Georgez Georgez - 1 year ago 108
Bash Question

Dont understand (Pipes) usage unix

I am studying for 'operational Systems' exams at my uni and i am having hard time understanding pipes usage (|).
Here is an example i found on internet:

ps -ax | grep Finder

Use the ps command to get a list of processes running on the system, and pass the list to grep to search for lines containing "Finder". (Usually, it'll find two: the Finder, and the processes executing grep Finder.)

What if i first write
ps -ax
and at next line
grep finder
? wont it have the same result? why i have to pipe them together?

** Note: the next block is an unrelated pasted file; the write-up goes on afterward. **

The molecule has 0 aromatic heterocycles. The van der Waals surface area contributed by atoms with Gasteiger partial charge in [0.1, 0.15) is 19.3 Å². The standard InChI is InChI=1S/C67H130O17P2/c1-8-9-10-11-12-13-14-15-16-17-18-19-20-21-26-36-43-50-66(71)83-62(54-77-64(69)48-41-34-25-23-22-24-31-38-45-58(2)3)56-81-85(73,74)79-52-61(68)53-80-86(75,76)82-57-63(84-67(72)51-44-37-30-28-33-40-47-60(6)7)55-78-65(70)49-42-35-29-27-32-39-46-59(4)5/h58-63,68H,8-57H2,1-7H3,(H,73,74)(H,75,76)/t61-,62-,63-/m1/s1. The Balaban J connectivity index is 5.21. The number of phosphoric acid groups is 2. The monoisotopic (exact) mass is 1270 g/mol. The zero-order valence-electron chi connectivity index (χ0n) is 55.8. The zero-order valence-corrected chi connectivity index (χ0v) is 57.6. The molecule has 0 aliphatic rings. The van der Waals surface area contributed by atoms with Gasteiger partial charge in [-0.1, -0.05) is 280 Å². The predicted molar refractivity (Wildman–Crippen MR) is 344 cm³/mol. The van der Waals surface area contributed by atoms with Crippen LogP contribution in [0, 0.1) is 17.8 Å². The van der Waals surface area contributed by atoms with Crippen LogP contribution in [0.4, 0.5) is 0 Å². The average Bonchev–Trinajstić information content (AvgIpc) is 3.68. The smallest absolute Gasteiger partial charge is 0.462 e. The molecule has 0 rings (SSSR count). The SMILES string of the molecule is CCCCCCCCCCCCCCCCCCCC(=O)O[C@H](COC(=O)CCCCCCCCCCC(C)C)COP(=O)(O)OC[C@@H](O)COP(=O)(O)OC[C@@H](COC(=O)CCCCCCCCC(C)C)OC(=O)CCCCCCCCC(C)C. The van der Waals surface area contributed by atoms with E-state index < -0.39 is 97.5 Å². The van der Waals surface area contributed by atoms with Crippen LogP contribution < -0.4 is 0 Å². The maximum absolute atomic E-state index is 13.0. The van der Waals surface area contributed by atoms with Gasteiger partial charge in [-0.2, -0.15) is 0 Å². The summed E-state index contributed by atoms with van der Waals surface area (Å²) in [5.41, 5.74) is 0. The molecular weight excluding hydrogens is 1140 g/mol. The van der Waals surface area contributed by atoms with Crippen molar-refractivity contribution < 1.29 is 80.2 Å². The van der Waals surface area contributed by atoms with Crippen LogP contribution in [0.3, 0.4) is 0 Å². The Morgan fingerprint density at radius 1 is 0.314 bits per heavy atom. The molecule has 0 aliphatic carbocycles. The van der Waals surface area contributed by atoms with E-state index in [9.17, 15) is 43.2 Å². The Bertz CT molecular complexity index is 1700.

ps: Bigginer at unix shell commands and how it works.

Answer Source

It's all about redirecting input and output.

If you were to type ps -ax > processes, you would create the file processes with a list of all the processes. This is redirecting output. All the data shown to the screen is instead written to a file.

If you were to type grep Finder < processes, you would search the file processes for the word Finder. This is redirecting input.

Pipe does both. It redirects the output of the command on the left side and redirects the input of the command on the right side.

$ ps -ax | grep Finder

is like

$ ps -ax > temp
$ grep Finder < temp

except all on one line with no temp file to delete.

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